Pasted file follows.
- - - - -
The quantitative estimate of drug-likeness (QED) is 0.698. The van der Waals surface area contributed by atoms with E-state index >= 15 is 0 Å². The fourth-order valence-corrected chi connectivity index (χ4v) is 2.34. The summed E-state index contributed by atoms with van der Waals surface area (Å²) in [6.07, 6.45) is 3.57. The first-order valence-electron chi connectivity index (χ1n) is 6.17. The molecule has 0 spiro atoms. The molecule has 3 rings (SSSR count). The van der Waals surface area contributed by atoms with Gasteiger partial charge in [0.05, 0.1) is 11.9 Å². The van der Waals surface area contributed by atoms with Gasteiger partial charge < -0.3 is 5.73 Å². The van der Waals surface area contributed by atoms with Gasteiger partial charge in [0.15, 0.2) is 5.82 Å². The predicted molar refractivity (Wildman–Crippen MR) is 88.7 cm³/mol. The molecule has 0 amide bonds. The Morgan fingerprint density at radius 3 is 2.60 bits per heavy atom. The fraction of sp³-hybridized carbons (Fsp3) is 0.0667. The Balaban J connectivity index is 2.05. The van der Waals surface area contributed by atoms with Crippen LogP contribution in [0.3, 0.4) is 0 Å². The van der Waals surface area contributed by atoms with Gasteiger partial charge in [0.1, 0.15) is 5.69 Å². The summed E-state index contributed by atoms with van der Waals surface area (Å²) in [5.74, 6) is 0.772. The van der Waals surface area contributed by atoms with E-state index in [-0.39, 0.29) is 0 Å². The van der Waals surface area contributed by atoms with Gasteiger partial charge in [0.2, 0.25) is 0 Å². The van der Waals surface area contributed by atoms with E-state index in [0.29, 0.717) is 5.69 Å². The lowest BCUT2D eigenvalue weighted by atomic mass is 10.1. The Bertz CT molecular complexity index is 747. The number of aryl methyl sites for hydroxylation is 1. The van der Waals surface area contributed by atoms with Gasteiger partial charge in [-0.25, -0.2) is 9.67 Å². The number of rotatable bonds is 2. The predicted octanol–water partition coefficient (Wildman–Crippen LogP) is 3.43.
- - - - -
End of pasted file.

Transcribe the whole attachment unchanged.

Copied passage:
The quantitative estimate of drug-likeness (QED) is 0.698. The van der Waals surface area contributed by atoms with E-state index >= 15 is 0 Å². The fourth-order valence-corrected chi connectivity index (χ4v) is 2.34. The summed E-state index contributed by atoms with van der Waals surface area (Å²) in [6.07, 6.45) is 3.57. The first-order valence-electron chi connectivity index (χ1n) is 6.17. The molecule has 0 spiro atoms. The molecule has 3 rings (SSSR count). The van der Waals surface area contributed by atoms with Gasteiger partial charge in [0.05, 0.1) is 11.9 Å². The van der Waals surface area contributed by atoms with Gasteiger partial charge < -0.3 is 5.73 Å². The van der Waals surface area contributed by atoms with Gasteiger partial charge in [0.15, 0.2) is 5.82 Å². The predicted molar refractivity (Wildman–Crippen MR) is 88.7 cm³/mol. The molecule has 0 amide bonds. The Morgan fingerprint density at radius 3 is 2.60 bits per heavy atom. The fraction of sp³-hybridized carbons (Fsp3) is 0.0667. The Balaban J connectivity index is 2.05. The van der Waals surface area contributed by atoms with Crippen LogP contribution in [0.3, 0.4) is 0 Å². The van der Waals surface area contributed by atoms with Gasteiger partial charge in [0.1, 0.15) is 5.69 Å². The summed E-state index contributed by atoms with van der Waals surface area (Å²) in [5.74, 6) is 0.772. The van der Waals surface area contributed by atoms with E-state index in [-0.39, 0.29) is 0 Å². The van der Waals surface area contributed by atoms with Gasteiger partial charge in [0.2, 0.25) is 0 Å². The van der Waals surface area contributed by atoms with E-state index in [0.29, 0.717) is 5.69 Å². The lowest BCUT2D eigenvalue weighted by atomic mass is 10.1. The Bertz CT molecular complexity index is 747. The number of aryl methyl sites for hydroxylation is 1. The van der Waals surface area contributed by atoms with Gasteiger partial charge in [-0.25, -0.2) is 9.67 Å². The number of rotatable bonds is 2. The predicted octanol–water partition coefficient (Wildman–Crippen LogP) is 3.43.